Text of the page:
Reducing your Heating Bill
Turn down the thermostat and turn up your savings
If you live in the North East, you’ve most likely felt the pain of winter heating. With energy costs continuously rising, the outlook of a heating bill lowering on its own is not so hot. Take matters into your own hands by making a few changes in your home. Not only will you help the environment by reducing your carbon footprint, but you’ll enjoy extra savings throughout these long winters.
Perform an “energy audit” of your home. Check for drafty doors, windows, and fireplaces where heat may leak out. Use caulk, weather stripping, and plastic to keep the cold out and trap the heat in. Don’t feel up to the job? Hire a professional to find energy inefficiencies for you. Contact your gas/electric provider – some companies conduct energy audits for free!
Turn down the heat. Install a programmable thermostat to reduce energy costs at night and while you’re away. If you keep your thermostat a few degrees lower at all times you can save up to 10 percent on your heating bill. Use space heaters and electric blankets if you get cold; they use less energy than the furnace.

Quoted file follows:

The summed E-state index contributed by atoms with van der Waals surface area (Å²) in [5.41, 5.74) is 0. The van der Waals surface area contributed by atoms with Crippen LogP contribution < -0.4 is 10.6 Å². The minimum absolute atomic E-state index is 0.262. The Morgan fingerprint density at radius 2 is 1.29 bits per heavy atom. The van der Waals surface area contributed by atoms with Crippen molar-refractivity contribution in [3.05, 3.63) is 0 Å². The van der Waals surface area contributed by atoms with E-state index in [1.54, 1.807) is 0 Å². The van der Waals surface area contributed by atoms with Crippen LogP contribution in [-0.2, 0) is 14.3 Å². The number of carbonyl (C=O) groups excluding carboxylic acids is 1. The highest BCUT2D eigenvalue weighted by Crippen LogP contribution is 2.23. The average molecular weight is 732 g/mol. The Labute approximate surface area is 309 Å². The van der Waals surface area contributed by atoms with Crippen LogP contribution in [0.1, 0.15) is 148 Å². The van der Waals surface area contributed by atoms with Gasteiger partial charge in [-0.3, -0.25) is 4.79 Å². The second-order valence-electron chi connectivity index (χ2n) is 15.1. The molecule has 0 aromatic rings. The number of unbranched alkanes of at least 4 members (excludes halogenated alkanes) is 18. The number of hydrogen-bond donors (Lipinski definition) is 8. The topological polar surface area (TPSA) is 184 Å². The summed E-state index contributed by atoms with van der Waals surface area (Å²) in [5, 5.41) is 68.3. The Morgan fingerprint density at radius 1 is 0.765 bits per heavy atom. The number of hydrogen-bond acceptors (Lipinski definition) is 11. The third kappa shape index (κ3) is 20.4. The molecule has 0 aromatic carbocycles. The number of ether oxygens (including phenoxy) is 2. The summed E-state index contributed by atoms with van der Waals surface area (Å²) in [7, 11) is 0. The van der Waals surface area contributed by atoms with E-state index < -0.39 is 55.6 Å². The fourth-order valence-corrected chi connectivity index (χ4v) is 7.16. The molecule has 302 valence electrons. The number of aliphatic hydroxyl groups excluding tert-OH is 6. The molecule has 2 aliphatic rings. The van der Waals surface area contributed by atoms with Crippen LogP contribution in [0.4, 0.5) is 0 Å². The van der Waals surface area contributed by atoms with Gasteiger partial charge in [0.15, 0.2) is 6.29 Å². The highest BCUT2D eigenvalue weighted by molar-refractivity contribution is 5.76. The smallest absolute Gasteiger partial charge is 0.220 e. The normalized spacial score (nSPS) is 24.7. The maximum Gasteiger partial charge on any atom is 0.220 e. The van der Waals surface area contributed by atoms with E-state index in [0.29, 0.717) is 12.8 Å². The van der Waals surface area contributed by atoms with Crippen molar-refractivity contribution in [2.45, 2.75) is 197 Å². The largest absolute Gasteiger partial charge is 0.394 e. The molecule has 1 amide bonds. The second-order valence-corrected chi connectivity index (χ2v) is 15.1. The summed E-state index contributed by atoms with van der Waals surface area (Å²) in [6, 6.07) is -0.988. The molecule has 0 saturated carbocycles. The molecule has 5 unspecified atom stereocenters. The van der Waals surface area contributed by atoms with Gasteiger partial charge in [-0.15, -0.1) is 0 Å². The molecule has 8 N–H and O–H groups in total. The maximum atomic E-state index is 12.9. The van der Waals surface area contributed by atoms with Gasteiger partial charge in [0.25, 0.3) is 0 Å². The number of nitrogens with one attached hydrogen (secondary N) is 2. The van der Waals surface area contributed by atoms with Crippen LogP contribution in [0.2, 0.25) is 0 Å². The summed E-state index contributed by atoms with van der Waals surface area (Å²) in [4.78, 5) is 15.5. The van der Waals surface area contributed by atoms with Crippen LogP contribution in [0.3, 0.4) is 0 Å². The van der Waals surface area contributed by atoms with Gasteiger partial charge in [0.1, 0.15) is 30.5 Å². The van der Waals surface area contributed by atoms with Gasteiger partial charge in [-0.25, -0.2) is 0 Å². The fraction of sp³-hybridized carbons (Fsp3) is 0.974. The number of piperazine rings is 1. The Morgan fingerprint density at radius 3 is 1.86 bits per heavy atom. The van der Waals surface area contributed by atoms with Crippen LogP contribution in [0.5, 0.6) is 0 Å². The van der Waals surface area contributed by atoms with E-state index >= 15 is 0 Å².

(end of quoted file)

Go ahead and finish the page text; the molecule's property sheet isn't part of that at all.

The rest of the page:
Replace old appliances. If you have an old furnace, boiler or water heater, look into replacing it with an energy-efficient version. Look for appliances with the Energy Star label; many come with a tax credit. If buying new appliances is out of the question, you can still save money with regular preventative maintenance on your current ones.
Adjust your water heater. Turn down the temperature on your hot water heater; it is usually set unnecessarily high. If you have a dishwasher, keep the temperature at 120 degrees, otherwise, it can be even lower. Also, consider draining ¼ of the water heater tank every three months. This will eliminate sediment that slows down heat transfer, making your appliance more efficient.